• Pardo, Jennifer S. 2006. “On phonetic convergence during conversational interactions.” Journal of the Acoustical Society of America 119(4): 2382-2393.
  • Payne, Arvilla C. 1980. “Factors controlling the acquisition of the Philadelphia dialect by out-of-state children.” In Locating language in time and space, edited by William Labov, 179–218. New York: Academic Press.
  • Roeder, Rebecca. 2009. “The effects of phonetic environment on English /æ/ among speakers of Mexican heritage in Michigan.” Toronto Working Papers in Linguistics 31: 1–15.
  • Shephard, Carolyn A., Howard Giles, and Beth A. Le Poire. 2001. “Communication accommodation theory.” In The new handbook of language and social psychology, edited by W. Peter Robinson and Howard Giles, 33–56. New York: Wiley.
  • Steinbrich, Piotr. 2014. “Phonetic accommodation in an EFL classroom setting—the case of NS teachers.” In J. Szpyra-Kozłowska, E. Guz, P. Steinbrich, & R. Święciński (Eds.), Recent developments in applied phonetics, edited by Jolanta Szpyra-Kozłowska, Ewa Guz, Piotr Steinbrich, Radosław Święciński, 173–195. Lublin: Catholic University of Lublin Press.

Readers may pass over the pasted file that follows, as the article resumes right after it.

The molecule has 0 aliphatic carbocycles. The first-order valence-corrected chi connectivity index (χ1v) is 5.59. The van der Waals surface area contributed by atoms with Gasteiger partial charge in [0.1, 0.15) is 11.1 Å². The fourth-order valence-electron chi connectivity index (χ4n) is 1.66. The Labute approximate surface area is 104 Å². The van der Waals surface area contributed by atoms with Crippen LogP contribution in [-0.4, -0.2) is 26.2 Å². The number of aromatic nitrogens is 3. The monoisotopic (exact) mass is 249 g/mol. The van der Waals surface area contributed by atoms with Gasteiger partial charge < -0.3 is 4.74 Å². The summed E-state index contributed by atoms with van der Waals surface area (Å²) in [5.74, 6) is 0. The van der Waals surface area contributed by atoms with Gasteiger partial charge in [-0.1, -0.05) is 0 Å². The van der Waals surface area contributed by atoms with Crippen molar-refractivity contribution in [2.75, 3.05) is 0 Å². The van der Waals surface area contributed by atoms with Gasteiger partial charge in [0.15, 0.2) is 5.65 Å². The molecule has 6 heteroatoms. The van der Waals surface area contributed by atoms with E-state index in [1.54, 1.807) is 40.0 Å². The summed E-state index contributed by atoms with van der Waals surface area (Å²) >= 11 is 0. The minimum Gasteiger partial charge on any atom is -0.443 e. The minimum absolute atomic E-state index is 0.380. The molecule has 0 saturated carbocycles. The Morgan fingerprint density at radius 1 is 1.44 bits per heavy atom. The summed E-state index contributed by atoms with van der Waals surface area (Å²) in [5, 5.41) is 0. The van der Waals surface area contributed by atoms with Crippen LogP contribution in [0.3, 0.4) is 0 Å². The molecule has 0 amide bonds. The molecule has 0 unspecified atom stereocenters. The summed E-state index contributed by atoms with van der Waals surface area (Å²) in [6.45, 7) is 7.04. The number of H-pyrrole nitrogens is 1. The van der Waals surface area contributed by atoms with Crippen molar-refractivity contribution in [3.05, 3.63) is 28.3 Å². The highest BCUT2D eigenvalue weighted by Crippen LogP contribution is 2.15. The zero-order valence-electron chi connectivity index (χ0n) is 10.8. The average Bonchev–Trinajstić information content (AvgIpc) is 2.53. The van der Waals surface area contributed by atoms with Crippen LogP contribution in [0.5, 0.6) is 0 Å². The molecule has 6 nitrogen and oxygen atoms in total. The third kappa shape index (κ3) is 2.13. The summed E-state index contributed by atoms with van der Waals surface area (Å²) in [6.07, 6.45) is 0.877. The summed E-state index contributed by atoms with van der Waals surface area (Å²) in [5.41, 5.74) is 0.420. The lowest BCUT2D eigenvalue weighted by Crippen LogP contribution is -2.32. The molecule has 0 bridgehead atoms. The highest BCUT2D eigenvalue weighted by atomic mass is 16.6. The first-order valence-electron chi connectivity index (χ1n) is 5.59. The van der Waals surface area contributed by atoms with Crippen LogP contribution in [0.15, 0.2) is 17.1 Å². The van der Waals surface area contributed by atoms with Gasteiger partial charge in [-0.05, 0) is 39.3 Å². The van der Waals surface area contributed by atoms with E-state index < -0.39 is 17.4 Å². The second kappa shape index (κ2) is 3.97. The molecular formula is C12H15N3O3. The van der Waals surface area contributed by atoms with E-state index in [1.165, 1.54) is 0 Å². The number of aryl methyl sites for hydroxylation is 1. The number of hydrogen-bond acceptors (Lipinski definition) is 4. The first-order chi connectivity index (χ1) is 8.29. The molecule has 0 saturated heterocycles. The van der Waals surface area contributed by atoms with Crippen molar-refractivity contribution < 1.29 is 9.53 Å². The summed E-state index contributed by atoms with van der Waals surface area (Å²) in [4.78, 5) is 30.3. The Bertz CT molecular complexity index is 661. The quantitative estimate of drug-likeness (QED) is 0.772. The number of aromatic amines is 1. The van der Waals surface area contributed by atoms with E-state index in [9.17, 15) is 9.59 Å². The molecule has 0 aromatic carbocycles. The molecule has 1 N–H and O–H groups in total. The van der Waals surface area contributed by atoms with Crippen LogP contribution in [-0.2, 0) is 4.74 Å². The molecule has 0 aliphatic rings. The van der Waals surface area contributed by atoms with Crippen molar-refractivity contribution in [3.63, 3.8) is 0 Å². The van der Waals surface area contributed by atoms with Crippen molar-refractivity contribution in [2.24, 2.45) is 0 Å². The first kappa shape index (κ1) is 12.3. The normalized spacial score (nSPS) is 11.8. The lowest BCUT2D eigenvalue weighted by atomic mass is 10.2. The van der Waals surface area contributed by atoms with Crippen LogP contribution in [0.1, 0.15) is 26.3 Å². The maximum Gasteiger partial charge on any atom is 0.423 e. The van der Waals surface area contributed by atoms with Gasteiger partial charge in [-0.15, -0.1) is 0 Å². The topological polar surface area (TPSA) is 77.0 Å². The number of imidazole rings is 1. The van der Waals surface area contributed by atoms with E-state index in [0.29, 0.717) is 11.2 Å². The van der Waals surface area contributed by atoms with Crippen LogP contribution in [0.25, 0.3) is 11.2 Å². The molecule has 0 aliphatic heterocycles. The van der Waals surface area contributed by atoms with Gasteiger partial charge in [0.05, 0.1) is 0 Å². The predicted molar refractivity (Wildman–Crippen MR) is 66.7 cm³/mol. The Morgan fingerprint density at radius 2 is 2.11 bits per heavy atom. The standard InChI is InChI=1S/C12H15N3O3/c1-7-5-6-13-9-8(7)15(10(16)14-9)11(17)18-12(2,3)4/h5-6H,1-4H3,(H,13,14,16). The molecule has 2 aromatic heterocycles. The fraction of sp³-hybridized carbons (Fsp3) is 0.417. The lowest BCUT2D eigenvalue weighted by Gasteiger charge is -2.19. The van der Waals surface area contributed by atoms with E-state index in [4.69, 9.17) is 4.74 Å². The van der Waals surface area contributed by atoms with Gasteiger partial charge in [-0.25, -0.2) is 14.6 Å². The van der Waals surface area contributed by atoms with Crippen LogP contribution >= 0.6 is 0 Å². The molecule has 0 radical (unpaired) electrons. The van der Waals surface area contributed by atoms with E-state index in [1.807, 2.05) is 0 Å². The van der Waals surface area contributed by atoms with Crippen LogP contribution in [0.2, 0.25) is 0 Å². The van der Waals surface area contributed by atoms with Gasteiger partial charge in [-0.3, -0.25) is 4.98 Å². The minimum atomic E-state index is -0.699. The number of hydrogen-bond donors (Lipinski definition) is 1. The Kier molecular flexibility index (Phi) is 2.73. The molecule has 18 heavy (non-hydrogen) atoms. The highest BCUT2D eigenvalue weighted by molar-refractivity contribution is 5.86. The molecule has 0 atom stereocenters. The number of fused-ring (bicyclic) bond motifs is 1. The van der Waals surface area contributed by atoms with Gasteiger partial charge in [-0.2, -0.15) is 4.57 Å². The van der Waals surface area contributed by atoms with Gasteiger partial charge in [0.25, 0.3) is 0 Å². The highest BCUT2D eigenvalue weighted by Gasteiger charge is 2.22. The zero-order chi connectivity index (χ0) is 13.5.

• Traunmüller, Hartmut. 1990. “Analytical expressions for tonotopic sensory scale.” Journal of the Acoustical Society of America 79: 1086–1100.
  • Trudgill, Peter. 1986. Dialects in contact. New York: Blackwell Publishing.
  • Trudgill, Peter. 2008. “Colonial dialect contact in the history of European languages: On the irrelevance of identity in new-dialect formation.” Language in Society 37: 241–280.
  • Upton, Clive. 2004. “Synopsis: Phonological variation in the British Isles.” In A handbook of varieties of English. Vol. 1: Phonology, edited by Edgar W. Schneider, Kate Burridge, Bernd Kortmann, Rajent Mesthrie, and Clive Upton, 1063–1074. Berlin: Mouton de Gruyter.
  • Wells, John C. 1982. Accents of English 2: The British Isles. Cambridge: Cambridge University Press.
  • Wells, John C. 2008. Longman pronunciation dictionary. 3rd edition. Harlow: Longman.
  • Wolfram, Walt, Phillip Carter, and Beckie Moriello. 2004. “Emerging Hispanic English: New dialect formation in the American South.” Journal of Sociolinguistics 8(3): 339–358.
Document Type
Publication order reference
Identifiers
YADDA identifier
bwmeta1.element.desklight-f1c9b67f-bc5c-49cf-91b7-5e1bc9ae6686
JavaScript is turned off in your web browser. Turn it on to take full advantage of this site, then refresh the page.